From a solo-artist-dominated era emerges an all-female force of country stars, Runaway June. Naomi Cooke (lead vocals; guitar), Jennifer Wayne (vocals; guitar) set the standard with their harmonic strength on their 2019 debut LP, Blue Roses. When Natalie Stovall stepped in as a replacement (replacing Hannah Mulholland), just in time for the Christmas record at the end of 2019, Runaway June already had new album talk in the works.
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In normal circumstances, Stovall would have been thrown on stage mid-tour with [Jennifer] and [Naomi]. But during the pandemic-allotted downtime, the three artists got to know each other on a personal level, becoming friends before bus buddies and bandmates. This opportunity was critical to their evolution as a unit.
“In real life, that just doesn’t happen. She would have just been on the bus with us, just thrown into the fire,” Wayne tells American Songwriter in a recent interview. “So I feel like we really had time to make music together and become a band together.”
Cooke and Wayne further describe the transition into the new trio as “seamless.” Adding, “It was the right person, the right time, and the right thing to do for everyone involved.”
“It can be hard to give a third of your baby to someone else, something that you’ve been working so long for,” says Wayne. “And Natalie is the only person we would offer that to because she’s such a hard worker, and so talented. She’s seasoned, and has been on the road—she knows the whole deal.”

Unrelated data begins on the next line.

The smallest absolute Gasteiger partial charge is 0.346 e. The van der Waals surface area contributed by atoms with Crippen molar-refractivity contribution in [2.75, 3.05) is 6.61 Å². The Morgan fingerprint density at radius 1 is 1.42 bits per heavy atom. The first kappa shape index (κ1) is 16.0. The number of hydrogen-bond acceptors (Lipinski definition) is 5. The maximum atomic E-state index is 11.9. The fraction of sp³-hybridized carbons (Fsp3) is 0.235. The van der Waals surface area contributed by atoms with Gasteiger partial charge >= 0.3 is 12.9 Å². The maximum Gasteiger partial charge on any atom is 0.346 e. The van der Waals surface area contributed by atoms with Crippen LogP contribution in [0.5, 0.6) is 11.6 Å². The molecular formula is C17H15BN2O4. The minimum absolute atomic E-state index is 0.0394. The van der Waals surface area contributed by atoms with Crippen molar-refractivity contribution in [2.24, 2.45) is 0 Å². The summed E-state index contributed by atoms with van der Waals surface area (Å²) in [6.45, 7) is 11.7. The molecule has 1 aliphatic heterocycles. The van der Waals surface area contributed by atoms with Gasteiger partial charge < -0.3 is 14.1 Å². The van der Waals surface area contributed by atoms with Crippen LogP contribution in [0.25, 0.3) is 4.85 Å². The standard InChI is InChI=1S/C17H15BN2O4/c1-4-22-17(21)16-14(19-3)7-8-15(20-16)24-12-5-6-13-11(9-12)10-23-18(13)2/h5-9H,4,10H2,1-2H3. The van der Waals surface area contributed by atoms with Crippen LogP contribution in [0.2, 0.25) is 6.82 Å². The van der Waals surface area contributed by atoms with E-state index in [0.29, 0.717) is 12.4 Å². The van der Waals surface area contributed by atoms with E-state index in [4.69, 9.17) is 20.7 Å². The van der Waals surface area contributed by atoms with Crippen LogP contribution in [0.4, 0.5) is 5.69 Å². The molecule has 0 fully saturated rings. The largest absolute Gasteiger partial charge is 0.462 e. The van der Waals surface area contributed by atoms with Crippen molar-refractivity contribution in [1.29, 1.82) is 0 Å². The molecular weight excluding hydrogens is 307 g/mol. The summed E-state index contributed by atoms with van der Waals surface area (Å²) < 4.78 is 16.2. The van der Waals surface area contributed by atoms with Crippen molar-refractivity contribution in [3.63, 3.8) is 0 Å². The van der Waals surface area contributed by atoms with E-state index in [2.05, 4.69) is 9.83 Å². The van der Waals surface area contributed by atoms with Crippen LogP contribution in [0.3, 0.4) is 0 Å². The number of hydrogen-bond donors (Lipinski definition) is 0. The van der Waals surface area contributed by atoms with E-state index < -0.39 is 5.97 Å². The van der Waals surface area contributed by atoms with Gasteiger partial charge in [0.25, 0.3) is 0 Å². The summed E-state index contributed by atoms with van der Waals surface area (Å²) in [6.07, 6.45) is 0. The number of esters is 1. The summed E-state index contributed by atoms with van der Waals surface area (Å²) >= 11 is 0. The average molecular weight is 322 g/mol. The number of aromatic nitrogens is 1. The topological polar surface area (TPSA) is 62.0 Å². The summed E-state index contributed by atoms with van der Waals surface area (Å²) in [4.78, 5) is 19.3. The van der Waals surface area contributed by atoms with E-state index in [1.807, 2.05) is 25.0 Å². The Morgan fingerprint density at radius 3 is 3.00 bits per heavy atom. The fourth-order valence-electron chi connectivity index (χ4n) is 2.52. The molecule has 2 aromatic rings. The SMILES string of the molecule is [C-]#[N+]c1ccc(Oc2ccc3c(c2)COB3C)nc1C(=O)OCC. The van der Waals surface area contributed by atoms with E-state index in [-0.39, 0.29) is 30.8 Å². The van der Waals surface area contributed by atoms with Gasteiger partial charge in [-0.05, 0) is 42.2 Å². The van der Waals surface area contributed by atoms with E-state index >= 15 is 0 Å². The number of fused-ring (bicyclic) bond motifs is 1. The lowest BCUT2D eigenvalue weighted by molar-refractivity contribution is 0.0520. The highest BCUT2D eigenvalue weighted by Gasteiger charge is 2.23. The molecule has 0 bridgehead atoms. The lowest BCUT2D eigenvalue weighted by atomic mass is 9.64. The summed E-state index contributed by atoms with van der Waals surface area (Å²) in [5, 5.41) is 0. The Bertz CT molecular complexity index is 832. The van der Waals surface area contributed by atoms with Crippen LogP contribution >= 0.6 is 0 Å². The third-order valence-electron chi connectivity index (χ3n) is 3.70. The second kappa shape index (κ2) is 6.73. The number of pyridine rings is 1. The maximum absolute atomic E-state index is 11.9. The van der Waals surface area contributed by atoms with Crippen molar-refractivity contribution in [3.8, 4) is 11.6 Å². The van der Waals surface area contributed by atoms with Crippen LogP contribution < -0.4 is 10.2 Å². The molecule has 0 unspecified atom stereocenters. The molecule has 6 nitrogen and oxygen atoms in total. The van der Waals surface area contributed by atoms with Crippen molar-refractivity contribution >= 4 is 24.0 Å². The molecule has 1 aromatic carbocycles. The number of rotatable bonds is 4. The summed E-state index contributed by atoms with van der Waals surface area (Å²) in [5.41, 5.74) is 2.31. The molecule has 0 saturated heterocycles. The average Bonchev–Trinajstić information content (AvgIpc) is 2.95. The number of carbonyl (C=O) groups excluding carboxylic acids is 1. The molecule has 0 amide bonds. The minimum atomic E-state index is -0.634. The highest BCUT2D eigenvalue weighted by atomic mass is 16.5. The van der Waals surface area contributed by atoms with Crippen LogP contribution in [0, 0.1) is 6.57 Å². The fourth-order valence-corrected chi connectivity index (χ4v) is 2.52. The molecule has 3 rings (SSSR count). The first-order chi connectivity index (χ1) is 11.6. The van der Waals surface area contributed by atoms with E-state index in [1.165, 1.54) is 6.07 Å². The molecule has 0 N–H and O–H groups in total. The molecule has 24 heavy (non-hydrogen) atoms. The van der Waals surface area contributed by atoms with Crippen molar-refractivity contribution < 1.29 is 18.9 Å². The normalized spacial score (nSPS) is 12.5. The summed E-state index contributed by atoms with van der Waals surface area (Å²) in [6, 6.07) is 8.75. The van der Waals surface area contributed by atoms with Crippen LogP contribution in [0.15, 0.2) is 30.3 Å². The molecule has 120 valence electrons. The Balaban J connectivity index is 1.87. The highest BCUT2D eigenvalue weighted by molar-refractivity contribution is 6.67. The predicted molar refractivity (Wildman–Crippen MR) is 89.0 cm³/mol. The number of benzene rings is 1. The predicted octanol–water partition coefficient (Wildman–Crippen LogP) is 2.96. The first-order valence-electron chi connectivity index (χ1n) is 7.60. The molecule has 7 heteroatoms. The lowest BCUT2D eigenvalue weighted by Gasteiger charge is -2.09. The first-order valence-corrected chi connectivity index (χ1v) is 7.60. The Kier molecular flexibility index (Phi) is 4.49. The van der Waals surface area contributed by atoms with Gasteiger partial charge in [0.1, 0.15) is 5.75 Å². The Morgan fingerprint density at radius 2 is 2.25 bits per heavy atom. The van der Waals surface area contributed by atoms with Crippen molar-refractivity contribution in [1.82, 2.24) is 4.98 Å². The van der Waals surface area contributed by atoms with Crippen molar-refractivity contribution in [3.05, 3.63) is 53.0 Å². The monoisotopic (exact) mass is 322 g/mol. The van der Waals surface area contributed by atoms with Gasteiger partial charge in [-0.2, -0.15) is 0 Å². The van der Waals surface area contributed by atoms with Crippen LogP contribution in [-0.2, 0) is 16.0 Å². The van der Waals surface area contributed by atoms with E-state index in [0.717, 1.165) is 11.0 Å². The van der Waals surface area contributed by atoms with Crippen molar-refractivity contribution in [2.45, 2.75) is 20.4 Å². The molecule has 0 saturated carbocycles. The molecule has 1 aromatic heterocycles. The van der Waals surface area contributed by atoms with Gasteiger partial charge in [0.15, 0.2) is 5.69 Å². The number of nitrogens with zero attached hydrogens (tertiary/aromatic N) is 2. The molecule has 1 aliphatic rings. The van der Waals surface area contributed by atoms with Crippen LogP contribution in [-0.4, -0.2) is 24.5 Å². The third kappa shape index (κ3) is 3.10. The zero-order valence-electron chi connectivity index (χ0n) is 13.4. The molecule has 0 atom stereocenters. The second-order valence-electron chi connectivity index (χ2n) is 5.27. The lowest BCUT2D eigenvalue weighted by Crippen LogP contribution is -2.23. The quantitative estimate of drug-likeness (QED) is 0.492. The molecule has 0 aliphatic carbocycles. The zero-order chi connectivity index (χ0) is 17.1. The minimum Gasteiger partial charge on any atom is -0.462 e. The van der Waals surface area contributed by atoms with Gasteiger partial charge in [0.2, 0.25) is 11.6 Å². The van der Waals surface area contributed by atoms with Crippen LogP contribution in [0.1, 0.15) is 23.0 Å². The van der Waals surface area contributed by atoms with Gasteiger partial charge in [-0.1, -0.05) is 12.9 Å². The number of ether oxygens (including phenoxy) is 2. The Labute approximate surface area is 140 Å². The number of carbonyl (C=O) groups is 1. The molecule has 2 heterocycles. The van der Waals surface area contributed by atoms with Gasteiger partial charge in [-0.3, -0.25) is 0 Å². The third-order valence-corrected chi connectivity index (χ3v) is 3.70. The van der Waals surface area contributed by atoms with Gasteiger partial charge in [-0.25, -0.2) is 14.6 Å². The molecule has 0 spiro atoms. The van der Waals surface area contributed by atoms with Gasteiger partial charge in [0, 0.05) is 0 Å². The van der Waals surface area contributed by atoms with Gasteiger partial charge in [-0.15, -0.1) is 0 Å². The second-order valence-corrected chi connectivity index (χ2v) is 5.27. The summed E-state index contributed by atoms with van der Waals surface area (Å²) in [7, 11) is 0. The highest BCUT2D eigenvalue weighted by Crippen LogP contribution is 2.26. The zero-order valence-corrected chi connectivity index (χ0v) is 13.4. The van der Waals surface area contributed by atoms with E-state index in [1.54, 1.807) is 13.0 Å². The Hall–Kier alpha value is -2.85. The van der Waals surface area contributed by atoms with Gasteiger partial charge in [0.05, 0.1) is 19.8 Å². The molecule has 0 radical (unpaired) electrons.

Citing Stovall’s “great attitude,” Cooke further describes their latest addition as a “superstar.” She adds, “Being on stage is 30 or 40 minutes of your time, but you have to be with the person for the rest of the 23 hours and 30 minutes of the day. But Natalie feels like she’s one of us.”
After the Christmas album, the artists put their heads together on a next step and re-introduction as a dynamic trio. Produced by Dann Huff and Mark Trussell, their bright, rootsy upcoming three-song EP, backstory—released August 20 via BBR Music Group / Wheelhouse Records—brings their audience up to speed on the road that led them here.
The project, they feel, reflects several different types of breakups. “Some of them are actual love heartbreaks,” says Cooke. “But a lot of them are metaphors for breakups in life that happen, whether you start on one path that doesn’t work out and you have to shift gears—that’s heartbreaking.”
The EP chronicles their experience—both individually and as a band—of breaking up and getting back together, to finally arrive in this specific formation.
As recent brides, Cooke, who married Martin Johnson in July, and Wayne, who married Austin Moody on Jan. 9, feel it is critical for their audience connection to tell their story from the very beginning. Stovall, who has been married for some time now, agrees. “We’re all newlyweds,” Stovall laughs. “But we’re also in a new marriage as a band, the three of us.”
Cooke agrees, adding, “It felt like a more important story to tell everyone about the backstory, how we all got here, rather than start with the idea that we are all so happy and doing great. We’re back on the road, and it felt like the right thing to do, to let them know ‘you’re not alone.’ Everyone goes through this stuff; we went through it and are going to go through more.”